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Labs facing shortages of COVID and non-COVID testing supplies

Posted at 4:05 PM, Nov 27, 2020

CHAPEL HILL, N.C. – The pandemic ignited a global fight against a fast-moving and deadly virus.

“In the beginning, a lot of manufacturers shifted gears and started doing more COVID manufacturing," said Dr. Melissa Miller, a clinical lab director.

Manufacturers began ramping up testing production and diverting supplies to combat the virus.

But in the months ahead, laboratories started facing another threat due to a strained supply chain. Not only were labs facing shortages of supplies needed for COVID-19, but several other common illnesses.

“Probably the biggest one was for sexually transmitted diseases, chlamydia, gonorrhea being the most common ones we diagnose in the labs," said Dr. Miller.

The American Society for Microbiology (ASM) partnered with the Association of Supply Chain Management to track shortages across the country. ASM leaders say the data collection tool provides a near real-time visualization into the capacity, utilization, and resources necessary to meet consumer and patient demand for testing.

“It was a bit of a surprise of how overwhelming it was throughout the country and that there weren’t just hot spots; it really indicated that this was a major national issue," said Dr. Miller. “The first week of the survey, almost 90% of the laboratories that responded reported a shortage of tests for STI’s.”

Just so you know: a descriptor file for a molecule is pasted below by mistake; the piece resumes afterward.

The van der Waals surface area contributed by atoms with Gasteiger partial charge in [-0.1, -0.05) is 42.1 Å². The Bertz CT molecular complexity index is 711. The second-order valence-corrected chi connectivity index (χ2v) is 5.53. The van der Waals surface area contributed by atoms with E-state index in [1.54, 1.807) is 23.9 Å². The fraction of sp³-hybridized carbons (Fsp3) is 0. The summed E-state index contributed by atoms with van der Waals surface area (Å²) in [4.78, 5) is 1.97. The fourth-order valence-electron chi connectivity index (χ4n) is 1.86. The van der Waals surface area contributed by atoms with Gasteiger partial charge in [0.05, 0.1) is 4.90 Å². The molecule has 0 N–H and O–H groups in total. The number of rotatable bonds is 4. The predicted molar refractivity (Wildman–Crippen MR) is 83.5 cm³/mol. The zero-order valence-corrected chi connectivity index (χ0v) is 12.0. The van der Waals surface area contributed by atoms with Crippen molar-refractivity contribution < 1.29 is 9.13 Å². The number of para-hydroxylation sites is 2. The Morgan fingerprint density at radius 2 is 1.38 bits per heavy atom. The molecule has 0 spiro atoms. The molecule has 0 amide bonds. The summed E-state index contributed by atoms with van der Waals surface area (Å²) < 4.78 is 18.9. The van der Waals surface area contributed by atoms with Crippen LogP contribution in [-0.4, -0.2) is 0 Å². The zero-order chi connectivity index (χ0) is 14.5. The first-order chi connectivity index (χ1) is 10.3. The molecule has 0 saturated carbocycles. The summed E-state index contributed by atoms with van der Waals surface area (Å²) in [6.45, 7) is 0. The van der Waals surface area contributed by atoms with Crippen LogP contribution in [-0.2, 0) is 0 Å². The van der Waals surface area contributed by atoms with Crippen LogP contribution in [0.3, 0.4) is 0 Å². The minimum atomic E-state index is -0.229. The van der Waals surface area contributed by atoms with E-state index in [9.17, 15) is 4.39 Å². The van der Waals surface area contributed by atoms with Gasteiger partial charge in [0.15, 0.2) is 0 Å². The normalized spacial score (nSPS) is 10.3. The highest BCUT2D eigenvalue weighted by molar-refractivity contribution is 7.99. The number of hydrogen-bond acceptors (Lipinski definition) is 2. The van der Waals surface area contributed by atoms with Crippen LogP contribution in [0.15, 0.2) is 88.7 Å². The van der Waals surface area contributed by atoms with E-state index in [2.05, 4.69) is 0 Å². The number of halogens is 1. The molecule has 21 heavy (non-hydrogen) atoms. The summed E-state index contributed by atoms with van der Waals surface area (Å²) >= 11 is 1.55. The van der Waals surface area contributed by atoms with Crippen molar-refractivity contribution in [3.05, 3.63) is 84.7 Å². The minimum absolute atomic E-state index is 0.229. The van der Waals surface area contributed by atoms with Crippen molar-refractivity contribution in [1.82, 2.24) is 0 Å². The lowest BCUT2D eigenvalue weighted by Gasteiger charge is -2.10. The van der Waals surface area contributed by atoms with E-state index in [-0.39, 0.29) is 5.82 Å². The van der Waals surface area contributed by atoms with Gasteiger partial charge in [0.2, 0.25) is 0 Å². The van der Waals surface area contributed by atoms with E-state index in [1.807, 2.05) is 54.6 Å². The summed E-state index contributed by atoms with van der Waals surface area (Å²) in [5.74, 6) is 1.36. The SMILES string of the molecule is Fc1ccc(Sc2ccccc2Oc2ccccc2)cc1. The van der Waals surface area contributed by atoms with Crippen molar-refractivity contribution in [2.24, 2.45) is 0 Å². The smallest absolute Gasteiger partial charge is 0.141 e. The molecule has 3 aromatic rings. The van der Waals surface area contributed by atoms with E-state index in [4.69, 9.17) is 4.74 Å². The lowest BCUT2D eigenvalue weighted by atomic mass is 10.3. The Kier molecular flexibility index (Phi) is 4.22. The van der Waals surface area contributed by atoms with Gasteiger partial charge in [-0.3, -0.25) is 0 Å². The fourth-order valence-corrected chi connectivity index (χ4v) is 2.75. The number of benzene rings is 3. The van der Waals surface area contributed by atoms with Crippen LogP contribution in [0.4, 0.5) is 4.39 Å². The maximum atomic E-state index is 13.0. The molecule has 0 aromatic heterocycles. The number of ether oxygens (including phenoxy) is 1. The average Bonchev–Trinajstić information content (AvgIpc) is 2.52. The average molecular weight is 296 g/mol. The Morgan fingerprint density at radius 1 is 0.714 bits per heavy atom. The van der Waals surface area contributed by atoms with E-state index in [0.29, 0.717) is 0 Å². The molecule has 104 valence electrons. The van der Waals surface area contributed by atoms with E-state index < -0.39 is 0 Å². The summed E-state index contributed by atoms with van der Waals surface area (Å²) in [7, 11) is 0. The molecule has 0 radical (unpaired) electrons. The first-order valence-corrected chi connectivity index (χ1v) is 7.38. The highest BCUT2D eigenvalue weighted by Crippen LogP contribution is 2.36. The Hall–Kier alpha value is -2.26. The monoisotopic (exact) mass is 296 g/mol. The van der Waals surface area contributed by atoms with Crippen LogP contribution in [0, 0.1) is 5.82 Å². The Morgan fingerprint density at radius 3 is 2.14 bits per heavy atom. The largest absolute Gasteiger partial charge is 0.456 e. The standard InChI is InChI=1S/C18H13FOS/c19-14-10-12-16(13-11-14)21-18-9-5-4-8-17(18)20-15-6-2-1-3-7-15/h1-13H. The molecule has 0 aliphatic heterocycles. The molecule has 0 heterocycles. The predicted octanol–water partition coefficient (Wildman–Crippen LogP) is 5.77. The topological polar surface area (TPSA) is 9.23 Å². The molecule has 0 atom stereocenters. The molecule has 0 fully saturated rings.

Dr. Miller has a leadership role within ASM and has also been experiencing shortages in the lab firsthand.

"It’s a guessing game. Many times we don’t know when the next shipment is coming for some of the items we’re short on," said Dr. Miller.

Since September, 134 CLIA-certified labs have responded to the survey, which is updated every week.

Dr. Miller says the figure for STI testing supplies has improved but is still too high around 50%.

And she says 47% of labs have a shortage of non-COVID-19 testing supplies to detect routine bacteria, including the bacteria that cause strep throat, pneumonia, bronchitis, and urinary tract infections.

"Since June, I have been worried about this exact moment," said Dr. Miller. “You have the COVID surge, the upcoming holidays, and the winter season, and you have respiratory season."

The survey also showed 74% of labs have a shortage of commercial testing kits for COVID-19.

She says the hope is to include more labs in the weekly survey to get a clearer picture of the supply chain issues.

“Data is power; we need the data that this is a problem. And getting some federal action on this, I think, is critical," said Dr. Miller.

And she says the longer labs wait for critical supplies, the more Americans in need of critical testing could be turned away.